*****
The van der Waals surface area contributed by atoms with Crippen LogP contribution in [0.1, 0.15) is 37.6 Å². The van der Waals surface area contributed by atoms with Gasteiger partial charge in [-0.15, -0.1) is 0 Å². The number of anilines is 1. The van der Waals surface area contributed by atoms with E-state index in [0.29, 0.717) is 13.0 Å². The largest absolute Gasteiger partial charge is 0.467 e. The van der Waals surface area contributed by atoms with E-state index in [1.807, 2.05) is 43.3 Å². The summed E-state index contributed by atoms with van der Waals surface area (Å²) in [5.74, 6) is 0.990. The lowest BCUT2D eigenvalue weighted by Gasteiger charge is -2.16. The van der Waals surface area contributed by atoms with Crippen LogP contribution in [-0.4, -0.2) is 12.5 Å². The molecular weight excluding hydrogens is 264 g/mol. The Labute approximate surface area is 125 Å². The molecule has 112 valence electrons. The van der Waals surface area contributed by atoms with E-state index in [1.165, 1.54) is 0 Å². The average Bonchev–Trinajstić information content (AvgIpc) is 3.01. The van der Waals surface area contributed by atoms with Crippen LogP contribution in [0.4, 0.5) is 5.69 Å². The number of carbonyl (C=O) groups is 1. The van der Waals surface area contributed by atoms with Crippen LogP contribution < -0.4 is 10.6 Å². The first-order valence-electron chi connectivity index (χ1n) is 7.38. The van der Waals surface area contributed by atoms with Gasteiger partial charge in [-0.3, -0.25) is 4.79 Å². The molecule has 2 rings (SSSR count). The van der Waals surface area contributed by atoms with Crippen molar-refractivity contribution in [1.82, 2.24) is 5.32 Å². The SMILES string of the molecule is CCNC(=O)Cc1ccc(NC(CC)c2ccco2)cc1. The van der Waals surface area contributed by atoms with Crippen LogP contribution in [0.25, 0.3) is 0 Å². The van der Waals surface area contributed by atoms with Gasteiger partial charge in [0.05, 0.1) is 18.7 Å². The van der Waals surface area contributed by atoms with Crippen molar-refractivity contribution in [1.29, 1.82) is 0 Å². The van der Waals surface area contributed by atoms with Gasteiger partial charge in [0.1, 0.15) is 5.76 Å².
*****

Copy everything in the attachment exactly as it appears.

The van der Waals surface area contributed by atoms with Crippen LogP contribution in [0.1, 0.15) is 37.6 Å². The van der Waals surface area contributed by atoms with Gasteiger partial charge in [-0.15, -0.1) is 0 Å². The number of anilines is 1. The van der Waals surface area contributed by atoms with E-state index in [0.29, 0.717) is 13.0 Å². The largest absolute Gasteiger partial charge is 0.467 e. The van der Waals surface area contributed by atoms with E-state index in [1.807, 2.05) is 43.3 Å². The summed E-state index contributed by atoms with van der Waals surface area (Å²) in [5.74, 6) is 0.990. The lowest BCUT2D eigenvalue weighted by Gasteiger charge is -2.16. The van der Waals surface area contributed by atoms with Crippen LogP contribution in [-0.4, -0.2) is 12.5 Å². The molecular weight excluding hydrogens is 264 g/mol. The Labute approximate surface area is 125 Å². The molecule has 112 valence electrons. The van der Waals surface area contributed by atoms with E-state index in [1.165, 1.54) is 0 Å². The average Bonchev–Trinajstić information content (AvgIpc) is 3.01. The van der Waals surface area contributed by atoms with Crippen LogP contribution in [0.4, 0.5) is 5.69 Å². The number of carbonyl (C=O) groups is 1. The van der Waals surface area contributed by atoms with Crippen LogP contribution < -0.4 is 10.6 Å². The first-order valence-electron chi connectivity index (χ1n) is 7.38. The van der Waals surface area contributed by atoms with Gasteiger partial charge in [-0.3, -0.25) is 4.79 Å². The molecule has 2 rings (SSSR count). The van der Waals surface area contributed by atoms with Crippen molar-refractivity contribution in [1.82, 2.24) is 5.32 Å². The SMILES string of the molecule is CCNC(=O)Cc1ccc(NC(CC)c2ccco2)cc1. The van der Waals surface area contributed by atoms with Crippen LogP contribution in [0.25, 0.3) is 0 Å². The van der Waals surface area contributed by atoms with Gasteiger partial charge in [0.05, 0.1) is 18.7 Å². The van der Waals surface area contributed by atoms with Crippen molar-refractivity contribution in [1.29, 1.82) is 0 Å². The van der Waals surface area contributed by atoms with Gasteiger partial charge in [0.1, 0.15) is 5.76 Å².